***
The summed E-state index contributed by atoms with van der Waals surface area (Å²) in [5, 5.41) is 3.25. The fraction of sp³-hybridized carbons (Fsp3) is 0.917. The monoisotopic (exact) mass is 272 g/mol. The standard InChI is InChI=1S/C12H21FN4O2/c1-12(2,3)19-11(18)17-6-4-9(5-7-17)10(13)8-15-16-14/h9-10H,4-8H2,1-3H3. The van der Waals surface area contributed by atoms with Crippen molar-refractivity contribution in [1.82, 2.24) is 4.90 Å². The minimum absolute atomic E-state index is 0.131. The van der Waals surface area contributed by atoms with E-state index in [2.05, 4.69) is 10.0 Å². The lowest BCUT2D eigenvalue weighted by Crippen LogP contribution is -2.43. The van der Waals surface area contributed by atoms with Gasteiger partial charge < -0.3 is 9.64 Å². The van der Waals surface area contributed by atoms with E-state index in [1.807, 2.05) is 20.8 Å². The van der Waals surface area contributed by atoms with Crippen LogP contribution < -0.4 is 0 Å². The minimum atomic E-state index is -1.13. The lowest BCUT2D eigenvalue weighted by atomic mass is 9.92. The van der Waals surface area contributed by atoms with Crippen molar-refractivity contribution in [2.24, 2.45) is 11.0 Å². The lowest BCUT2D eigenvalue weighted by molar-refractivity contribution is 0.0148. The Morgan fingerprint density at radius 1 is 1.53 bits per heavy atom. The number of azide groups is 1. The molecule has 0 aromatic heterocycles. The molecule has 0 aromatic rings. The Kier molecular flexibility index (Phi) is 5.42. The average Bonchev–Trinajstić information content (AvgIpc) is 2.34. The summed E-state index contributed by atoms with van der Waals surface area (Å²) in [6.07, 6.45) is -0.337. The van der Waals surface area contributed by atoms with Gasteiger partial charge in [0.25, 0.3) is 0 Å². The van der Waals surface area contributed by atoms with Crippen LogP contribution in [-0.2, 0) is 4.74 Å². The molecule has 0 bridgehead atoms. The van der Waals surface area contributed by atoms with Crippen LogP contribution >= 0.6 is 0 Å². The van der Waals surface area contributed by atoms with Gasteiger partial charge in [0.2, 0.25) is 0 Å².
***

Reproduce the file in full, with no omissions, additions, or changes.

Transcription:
The summed E-state index contributed by atoms with van der Waals surface area (Å²) in [5, 5.41) is 3.25. The fraction of sp³-hybridized carbons (Fsp3) is 0.917. The monoisotopic (exact) mass is 272 g/mol. The standard InChI is InChI=1S/C12H21FN4O2/c1-12(2,3)19-11(18)17-6-4-9(5-7-17)10(13)8-15-16-14/h9-10H,4-8H2,1-3H3. The van der Waals surface area contributed by atoms with Crippen molar-refractivity contribution in [1.82, 2.24) is 4.90 Å². The minimum absolute atomic E-state index is 0.131. The van der Waals surface area contributed by atoms with E-state index in [2.05, 4.69) is 10.0 Å². The lowest BCUT2D eigenvalue weighted by Crippen LogP contribution is -2.43. The van der Waals surface area contributed by atoms with Gasteiger partial charge < -0.3 is 9.64 Å². The van der Waals surface area contributed by atoms with E-state index in [1.807, 2.05) is 20.8 Å². The van der Waals surface area contributed by atoms with Crippen LogP contribution < -0.4 is 0 Å². The minimum atomic E-state index is -1.13. The lowest BCUT2D eigenvalue weighted by atomic mass is 9.92. The van der Waals surface area contributed by atoms with Crippen molar-refractivity contribution in [2.24, 2.45) is 11.0 Å². The lowest BCUT2D eigenvalue weighted by molar-refractivity contribution is 0.0148. The Morgan fingerprint density at radius 1 is 1.53 bits per heavy atom. The number of azide groups is 1. The molecule has 0 aromatic heterocycles. The molecule has 0 aromatic rings. The Kier molecular flexibility index (Phi) is 5.42. The average Bonchev–Trinajstić information content (AvgIpc) is 2.34. The summed E-state index contributed by atoms with van der Waals surface area (Å²) in [6.07, 6.45) is -0.337. The van der Waals surface area contributed by atoms with Gasteiger partial charge in [0.25, 0.3) is 0 Å². The van der Waals surface area contributed by atoms with Crippen LogP contribution in [-0.2, 0) is 4.74 Å². The molecule has 0 bridgehead atoms. The van der Waals surface area contributed by atoms with Crippen LogP contribution >= 0.6 is 0 Å². The van der Waals surface area contributed by atoms with Gasteiger partial charge in [0.2, 0.25) is 0 Å².